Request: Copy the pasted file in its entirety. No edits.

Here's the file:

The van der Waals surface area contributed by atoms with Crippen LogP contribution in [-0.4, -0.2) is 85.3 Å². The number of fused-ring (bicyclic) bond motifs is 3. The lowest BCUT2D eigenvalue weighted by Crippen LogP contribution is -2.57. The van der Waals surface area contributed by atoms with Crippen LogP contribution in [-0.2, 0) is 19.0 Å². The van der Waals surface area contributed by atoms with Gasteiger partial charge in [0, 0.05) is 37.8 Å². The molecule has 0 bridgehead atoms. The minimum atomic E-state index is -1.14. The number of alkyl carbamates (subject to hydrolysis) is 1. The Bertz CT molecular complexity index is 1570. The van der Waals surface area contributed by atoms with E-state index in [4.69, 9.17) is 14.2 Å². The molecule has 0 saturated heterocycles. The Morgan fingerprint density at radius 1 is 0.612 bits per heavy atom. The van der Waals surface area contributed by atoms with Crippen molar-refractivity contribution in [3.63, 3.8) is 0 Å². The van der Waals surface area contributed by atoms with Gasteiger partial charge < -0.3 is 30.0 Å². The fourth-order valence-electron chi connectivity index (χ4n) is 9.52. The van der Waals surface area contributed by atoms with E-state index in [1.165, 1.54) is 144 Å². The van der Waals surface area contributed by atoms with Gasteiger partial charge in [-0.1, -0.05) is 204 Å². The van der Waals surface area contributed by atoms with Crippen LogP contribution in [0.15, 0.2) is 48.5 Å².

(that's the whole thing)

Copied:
The van der Waals surface area contributed by atoms with Crippen LogP contribution in [-0.4, -0.2) is 85.3 Å². The number of fused-ring (bicyclic) bond motifs is 3. The lowest BCUT2D eigenvalue weighted by Crippen LogP contribution is -2.57. The van der Waals surface area contributed by atoms with Crippen LogP contribution in [-0.2, 0) is 19.0 Å². The van der Waals surface area contributed by atoms with Gasteiger partial charge in [0, 0.05) is 37.8 Å². The molecule has 0 bridgehead atoms. The minimum atomic E-state index is -1.14. The number of alkyl carbamates (subject to hydrolysis) is 1. The Bertz CT molecular complexity index is 1570. The van der Waals surface area contributed by atoms with E-state index in [4.69, 9.17) is 14.2 Å². The molecule has 0 saturated heterocycles. The Morgan fingerprint density at radius 1 is 0.612 bits per heavy atom. The van der Waals surface area contributed by atoms with Crippen molar-refractivity contribution in [3.63, 3.8) is 0 Å². The van der Waals surface area contributed by atoms with Gasteiger partial charge < -0.3 is 30.0 Å². The fourth-order valence-electron chi connectivity index (χ4n) is 9.52. The van der Waals surface area contributed by atoms with E-state index in [1.165, 1.54) is 144 Å². The van der Waals surface area contributed by atoms with Gasteiger partial charge in [-0.1, -0.05) is 204 Å². The van der Waals surface area contributed by atoms with Crippen LogP contribution in [0.15, 0.2) is 48.5 Å².